Foes of Gay Marriage Amendment Seek to Block Passage
Senate could vote on ban Thursday
Supporters of gay rights are moving to head off the latest attempt to put a gay-marriage ban in the Indiana Constitution.
The Senate could vote as early as Thursday on a constitutional amendment. Opponents of the proposal concede it's almost certain to pass, and likely to die in the House.
Attorney Don Sherfick with Indiana Equality Action says the group is taking no chances. He says the IEA is lobbying for neither gay marriage nor civil unions at the moment, but argues a constitutional amendment would short-circuit public dialogue.
The National Association of Social Workers is joining in opposing the ban. Indianapolis social worker Josephine Hughes says the group considers it discriminatory.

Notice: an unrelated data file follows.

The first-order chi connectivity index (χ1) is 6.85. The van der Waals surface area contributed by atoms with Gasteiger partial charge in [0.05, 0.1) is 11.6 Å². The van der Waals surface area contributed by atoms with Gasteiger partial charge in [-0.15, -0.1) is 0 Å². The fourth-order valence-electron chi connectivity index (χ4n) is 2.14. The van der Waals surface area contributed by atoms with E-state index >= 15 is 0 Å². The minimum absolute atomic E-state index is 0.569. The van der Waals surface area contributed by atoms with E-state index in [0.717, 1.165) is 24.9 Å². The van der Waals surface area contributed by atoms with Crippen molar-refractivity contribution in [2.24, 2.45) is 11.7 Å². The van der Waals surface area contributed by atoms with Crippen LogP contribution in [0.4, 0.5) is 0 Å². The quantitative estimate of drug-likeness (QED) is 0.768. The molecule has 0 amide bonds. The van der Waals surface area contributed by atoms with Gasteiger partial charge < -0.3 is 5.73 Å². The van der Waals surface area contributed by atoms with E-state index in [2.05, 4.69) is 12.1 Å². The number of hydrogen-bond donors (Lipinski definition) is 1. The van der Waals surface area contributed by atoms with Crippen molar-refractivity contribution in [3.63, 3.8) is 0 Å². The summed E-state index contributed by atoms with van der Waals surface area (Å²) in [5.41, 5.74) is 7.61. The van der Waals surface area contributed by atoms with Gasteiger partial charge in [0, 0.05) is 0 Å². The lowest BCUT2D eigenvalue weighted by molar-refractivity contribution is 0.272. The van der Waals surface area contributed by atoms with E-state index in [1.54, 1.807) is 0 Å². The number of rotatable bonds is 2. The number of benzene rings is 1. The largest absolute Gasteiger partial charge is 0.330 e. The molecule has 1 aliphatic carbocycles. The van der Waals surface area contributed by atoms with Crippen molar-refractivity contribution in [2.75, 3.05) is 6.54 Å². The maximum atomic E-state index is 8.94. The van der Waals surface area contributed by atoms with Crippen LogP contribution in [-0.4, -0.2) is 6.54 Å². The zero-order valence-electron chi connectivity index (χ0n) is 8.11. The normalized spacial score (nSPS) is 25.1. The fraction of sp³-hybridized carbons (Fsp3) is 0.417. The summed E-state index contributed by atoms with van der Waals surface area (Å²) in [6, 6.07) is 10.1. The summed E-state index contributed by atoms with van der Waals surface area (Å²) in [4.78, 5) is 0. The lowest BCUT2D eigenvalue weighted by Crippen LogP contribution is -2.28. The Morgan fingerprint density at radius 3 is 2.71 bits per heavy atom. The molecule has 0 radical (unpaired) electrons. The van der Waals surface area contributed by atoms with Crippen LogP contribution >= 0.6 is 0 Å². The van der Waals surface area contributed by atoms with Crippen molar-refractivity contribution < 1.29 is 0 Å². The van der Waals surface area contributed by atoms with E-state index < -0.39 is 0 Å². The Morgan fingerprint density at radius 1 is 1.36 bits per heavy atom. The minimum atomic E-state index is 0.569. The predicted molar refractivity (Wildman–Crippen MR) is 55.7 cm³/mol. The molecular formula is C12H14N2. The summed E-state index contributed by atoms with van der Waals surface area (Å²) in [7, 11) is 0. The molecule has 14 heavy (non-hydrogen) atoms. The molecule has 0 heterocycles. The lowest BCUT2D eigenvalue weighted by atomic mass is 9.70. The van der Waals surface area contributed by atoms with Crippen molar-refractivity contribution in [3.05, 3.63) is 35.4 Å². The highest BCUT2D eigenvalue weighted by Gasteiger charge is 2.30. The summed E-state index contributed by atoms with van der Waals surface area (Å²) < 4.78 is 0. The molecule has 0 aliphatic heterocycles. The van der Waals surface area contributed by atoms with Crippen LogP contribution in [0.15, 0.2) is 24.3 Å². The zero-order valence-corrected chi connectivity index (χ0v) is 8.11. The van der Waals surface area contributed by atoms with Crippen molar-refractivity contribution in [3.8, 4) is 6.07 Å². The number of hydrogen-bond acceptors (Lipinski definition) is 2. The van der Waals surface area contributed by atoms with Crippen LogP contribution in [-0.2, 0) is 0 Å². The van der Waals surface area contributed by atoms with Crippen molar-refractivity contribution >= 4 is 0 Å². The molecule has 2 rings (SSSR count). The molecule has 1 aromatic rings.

The House has not granted a hearing to a gay-marriage amendment since 2007, when a committee deadlocked on sending it to the full House. Some opponents of the amendment argue supporters are trying to build political pressure now in hopes of gaining momentum to pass the amendment in 2011, especially if Republicans regain a majority in the House.
Constitutional amendments must pass two consecutive and separately elected General Assemblies, then go to the voters for final approval. If the House and Senate were to approve the amendment this year, the earliest it could reach the voters is 2012. Waiting till next year to start the process would push back the end date to 2014.